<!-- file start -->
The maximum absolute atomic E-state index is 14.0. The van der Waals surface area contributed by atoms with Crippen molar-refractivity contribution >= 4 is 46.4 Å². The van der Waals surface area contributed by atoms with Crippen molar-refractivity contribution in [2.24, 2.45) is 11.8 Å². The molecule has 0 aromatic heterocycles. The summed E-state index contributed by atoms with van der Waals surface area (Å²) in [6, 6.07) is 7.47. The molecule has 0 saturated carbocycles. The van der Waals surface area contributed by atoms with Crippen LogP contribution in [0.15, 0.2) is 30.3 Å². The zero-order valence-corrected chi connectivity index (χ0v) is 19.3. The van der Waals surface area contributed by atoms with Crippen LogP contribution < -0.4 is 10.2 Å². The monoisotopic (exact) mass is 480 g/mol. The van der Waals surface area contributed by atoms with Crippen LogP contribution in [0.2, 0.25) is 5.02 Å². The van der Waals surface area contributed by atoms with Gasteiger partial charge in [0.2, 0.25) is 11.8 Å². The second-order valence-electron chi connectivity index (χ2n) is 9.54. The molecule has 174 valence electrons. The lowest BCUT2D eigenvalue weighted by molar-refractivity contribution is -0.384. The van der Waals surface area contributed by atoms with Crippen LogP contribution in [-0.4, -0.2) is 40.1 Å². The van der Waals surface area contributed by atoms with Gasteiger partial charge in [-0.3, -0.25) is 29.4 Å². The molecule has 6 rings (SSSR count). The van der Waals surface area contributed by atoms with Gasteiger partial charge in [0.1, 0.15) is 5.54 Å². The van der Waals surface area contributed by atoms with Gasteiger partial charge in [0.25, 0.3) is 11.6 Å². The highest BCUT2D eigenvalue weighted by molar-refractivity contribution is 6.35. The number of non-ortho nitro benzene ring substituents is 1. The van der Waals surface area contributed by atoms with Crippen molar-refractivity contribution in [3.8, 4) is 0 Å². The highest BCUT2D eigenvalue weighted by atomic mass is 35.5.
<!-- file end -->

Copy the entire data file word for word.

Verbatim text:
The maximum absolute atomic E-state index is 14.0. The van der Waals surface area contributed by atoms with Crippen molar-refractivity contribution >= 4 is 46.4 Å². The van der Waals surface area contributed by atoms with Crippen molar-refractivity contribution in [2.24, 2.45) is 11.8 Å². The molecule has 0 aromatic heterocycles. The summed E-state index contributed by atoms with van der Waals surface area (Å²) in [6, 6.07) is 7.47. The molecule has 0 saturated carbocycles. The van der Waals surface area contributed by atoms with Crippen LogP contribution in [0.15, 0.2) is 30.3 Å². The zero-order valence-corrected chi connectivity index (χ0v) is 19.3. The van der Waals surface area contributed by atoms with Crippen LogP contribution < -0.4 is 10.2 Å². The monoisotopic (exact) mass is 480 g/mol. The van der Waals surface area contributed by atoms with Crippen LogP contribution in [0.2, 0.25) is 5.02 Å². The van der Waals surface area contributed by atoms with Gasteiger partial charge in [0.2, 0.25) is 11.8 Å². The second-order valence-electron chi connectivity index (χ2n) is 9.54. The molecule has 174 valence electrons. The lowest BCUT2D eigenvalue weighted by molar-refractivity contribution is -0.384. The van der Waals surface area contributed by atoms with Crippen LogP contribution in [-0.4, -0.2) is 40.1 Å². The van der Waals surface area contributed by atoms with Gasteiger partial charge in [-0.3, -0.25) is 29.4 Å². The molecule has 6 rings (SSSR count). The van der Waals surface area contributed by atoms with Gasteiger partial charge in [0.1, 0.15) is 5.54 Å². The van der Waals surface area contributed by atoms with Gasteiger partial charge in [0.25, 0.3) is 11.6 Å². The highest BCUT2D eigenvalue weighted by molar-refractivity contribution is 6.35. The number of non-ortho nitro benzene ring substituents is 1. The van der Waals surface area contributed by atoms with Crippen molar-refractivity contribution in [3.8, 4) is 0 Å². The highest BCUT2D eigenvalue weighted by atomic mass is 35.5.